Media relations

In one of my first jobs as communications director for a school division, I met for coffee with a friend who is a journalist. During our time together, we talked about my ideas for a publicity campaign that involved the students. When we wrapped up, I offered to buy his coffee. His refusal came with an education in the ethics of journalism. No exchange is made for stories or articles. He loved my idea but would not be willing to write about it if I paid him anything. Not even a cup of coffee at 1980’s prices. I was impressed, not only by his values but by his willingness to educate me on how it worked.

Since that day, I have never entertained journalists other than provided beverages and snacks at a media conference as a matter of public courtesy. Media releases are distributed with enough information to attact an enquiry if the content fits with a piece they are working on. As a publisher, I am regularly disappointed by clients who ask for a feature before committing to advertising. It never happens. Either we agree to an advertising contract or I move on.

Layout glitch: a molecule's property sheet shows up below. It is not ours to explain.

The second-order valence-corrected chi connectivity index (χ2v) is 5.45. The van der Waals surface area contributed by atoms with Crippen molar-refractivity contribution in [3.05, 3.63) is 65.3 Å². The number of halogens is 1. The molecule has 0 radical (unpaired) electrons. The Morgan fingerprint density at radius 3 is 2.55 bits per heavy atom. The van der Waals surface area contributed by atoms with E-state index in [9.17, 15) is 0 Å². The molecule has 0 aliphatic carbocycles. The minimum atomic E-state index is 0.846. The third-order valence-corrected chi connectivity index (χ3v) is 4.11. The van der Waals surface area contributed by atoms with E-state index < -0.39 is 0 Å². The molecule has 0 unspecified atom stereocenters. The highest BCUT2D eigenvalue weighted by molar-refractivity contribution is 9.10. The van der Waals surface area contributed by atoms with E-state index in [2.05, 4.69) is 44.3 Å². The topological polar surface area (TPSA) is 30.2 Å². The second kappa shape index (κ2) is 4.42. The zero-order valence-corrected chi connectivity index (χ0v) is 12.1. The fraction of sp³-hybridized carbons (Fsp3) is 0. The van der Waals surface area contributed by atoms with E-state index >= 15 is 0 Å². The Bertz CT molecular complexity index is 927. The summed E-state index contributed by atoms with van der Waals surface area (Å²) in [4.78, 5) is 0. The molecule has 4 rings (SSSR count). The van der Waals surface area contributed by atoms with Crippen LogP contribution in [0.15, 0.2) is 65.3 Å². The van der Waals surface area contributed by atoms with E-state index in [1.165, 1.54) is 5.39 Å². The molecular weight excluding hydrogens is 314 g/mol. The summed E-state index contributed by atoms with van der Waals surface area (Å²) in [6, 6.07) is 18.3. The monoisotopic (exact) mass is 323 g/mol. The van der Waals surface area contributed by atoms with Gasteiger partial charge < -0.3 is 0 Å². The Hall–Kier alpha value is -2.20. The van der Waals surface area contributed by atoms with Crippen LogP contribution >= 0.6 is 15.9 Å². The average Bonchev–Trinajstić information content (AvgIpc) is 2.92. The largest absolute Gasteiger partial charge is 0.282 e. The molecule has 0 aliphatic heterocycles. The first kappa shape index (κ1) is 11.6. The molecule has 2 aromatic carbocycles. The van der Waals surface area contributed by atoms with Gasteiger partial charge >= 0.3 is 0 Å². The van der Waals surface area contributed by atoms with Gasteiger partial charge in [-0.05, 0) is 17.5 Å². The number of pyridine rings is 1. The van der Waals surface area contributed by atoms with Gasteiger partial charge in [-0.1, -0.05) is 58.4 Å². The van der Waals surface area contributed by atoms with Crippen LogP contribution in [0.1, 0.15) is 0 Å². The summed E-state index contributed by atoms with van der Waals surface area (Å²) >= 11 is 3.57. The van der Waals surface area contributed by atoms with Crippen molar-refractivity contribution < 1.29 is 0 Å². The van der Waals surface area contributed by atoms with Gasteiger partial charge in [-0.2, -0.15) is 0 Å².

“I believe the most important thing for the media is to be objective, fair and balanced. We should not report something with preconceptions or prejudice.” Jack Ma, Alibaba

I am regularly offered free treatments in exchange for writing about them. I am not a reviewer. Unless I am a paying customer, there is a part of me that holds back on criticism, constructive or otherwise, if I have received something — anything — in exchange for editorial content.

5 media relations tips

  1. Deliver a news release with an offer to provide additional information on request.
  2. Send an email release with the content in the body, not an un-trusted attachment.
  3. Provide a description with all relevant details and without ad-like hype or flourish.
  4. Save the exclamation points, upper case and bold for your social media comments.
  5. Ensure you include your direct contact details and double check the information

BONUS TIP : Never expect an article will be published

Real journalists value original content, fresh information and respectful relationships.

Today, there are plenty of social media opportunities and independent bloggers ready to write about a product or service in exchange for exposure. This is advertising — it is not objective content. It is not news. It is opinion and it is a paid opinion. That is promotion.